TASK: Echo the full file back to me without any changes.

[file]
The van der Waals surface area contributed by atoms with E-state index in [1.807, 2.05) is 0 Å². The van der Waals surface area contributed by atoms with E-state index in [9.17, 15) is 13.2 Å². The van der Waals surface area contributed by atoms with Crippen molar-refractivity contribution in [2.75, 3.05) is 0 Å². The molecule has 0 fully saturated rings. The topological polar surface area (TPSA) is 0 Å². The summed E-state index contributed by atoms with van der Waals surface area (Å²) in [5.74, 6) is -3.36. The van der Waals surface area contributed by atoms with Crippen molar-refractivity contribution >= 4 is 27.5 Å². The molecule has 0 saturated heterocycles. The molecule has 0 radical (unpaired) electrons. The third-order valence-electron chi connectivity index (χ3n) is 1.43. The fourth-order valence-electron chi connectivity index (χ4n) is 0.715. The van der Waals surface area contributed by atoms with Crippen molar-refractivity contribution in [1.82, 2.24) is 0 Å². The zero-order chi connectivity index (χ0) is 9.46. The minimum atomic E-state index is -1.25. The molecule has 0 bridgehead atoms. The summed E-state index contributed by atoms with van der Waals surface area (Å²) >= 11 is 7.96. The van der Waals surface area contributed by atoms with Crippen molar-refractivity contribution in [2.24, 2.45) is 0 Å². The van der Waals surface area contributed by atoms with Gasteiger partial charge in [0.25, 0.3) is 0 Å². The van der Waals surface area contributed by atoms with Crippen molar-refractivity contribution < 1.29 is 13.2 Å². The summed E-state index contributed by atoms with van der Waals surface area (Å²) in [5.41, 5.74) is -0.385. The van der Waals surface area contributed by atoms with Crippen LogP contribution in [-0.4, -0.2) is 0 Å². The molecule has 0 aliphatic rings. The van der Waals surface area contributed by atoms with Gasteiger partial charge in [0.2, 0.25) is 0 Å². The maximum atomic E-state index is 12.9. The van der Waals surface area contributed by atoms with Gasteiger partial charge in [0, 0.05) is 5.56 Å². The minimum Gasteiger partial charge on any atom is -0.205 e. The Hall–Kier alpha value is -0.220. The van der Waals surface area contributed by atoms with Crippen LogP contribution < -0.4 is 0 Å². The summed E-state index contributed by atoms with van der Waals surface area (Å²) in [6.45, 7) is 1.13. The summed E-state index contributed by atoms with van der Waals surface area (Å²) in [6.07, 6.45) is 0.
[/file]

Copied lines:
The van der Waals surface area contributed by atoms with E-state index in [1.807, 2.05) is 0 Å². The van der Waals surface area contributed by atoms with E-state index in [9.17, 15) is 13.2 Å². The van der Waals surface area contributed by atoms with Crippen molar-refractivity contribution in [2.75, 3.05) is 0 Å². The molecule has 0 fully saturated rings. The topological polar surface area (TPSA) is 0 Å². The summed E-state index contributed by atoms with van der Waals surface area (Å²) in [5.74, 6) is -3.36. The van der Waals surface area contributed by atoms with Crippen molar-refractivity contribution >= 4 is 27.5 Å². The molecule has 0 saturated heterocycles. The molecule has 0 radical (unpaired) electrons. The third-order valence-electron chi connectivity index (χ3n) is 1.43. The fourth-order valence-electron chi connectivity index (χ4n) is 0.715. The van der Waals surface area contributed by atoms with Crippen molar-refractivity contribution in [1.82, 2.24) is 0 Å². The zero-order chi connectivity index (χ0) is 9.46. The minimum atomic E-state index is -1.25. The molecule has 0 bridgehead atoms. The summed E-state index contributed by atoms with van der Waals surface area (Å²) >= 11 is 7.96. The van der Waals surface area contributed by atoms with Crippen molar-refractivity contribution in [2.24, 2.45) is 0 Å². The van der Waals surface area contributed by atoms with Gasteiger partial charge in [0.25, 0.3) is 0 Å². The van der Waals surface area contributed by atoms with Crippen molar-refractivity contribution < 1.29 is 13.2 Å². The summed E-state index contributed by atoms with van der Waals surface area (Å²) in [5.41, 5.74) is -0.385. The van der Waals surface area contributed by atoms with Crippen LogP contribution in [-0.4, -0.2) is 0 Å². The molecule has 0 aliphatic rings. The van der Waals surface area contributed by atoms with Gasteiger partial charge in [0.2, 0.25) is 0 Å². The maximum atomic E-state index is 12.9. The van der Waals surface area contributed by atoms with Gasteiger partial charge in [0, 0.05) is 5.56 Å². The minimum Gasteiger partial charge on any atom is -0.205 e. The Hall–Kier alpha value is -0.220. The van der Waals surface area contributed by atoms with Crippen LogP contribution < -0.4 is 0 Å². The summed E-state index contributed by atoms with van der Waals surface area (Å²) in [6.45, 7) is 1.13. The summed E-state index contributed by atoms with van der Waals surface area (Å²) in [6.07, 6.45) is 0.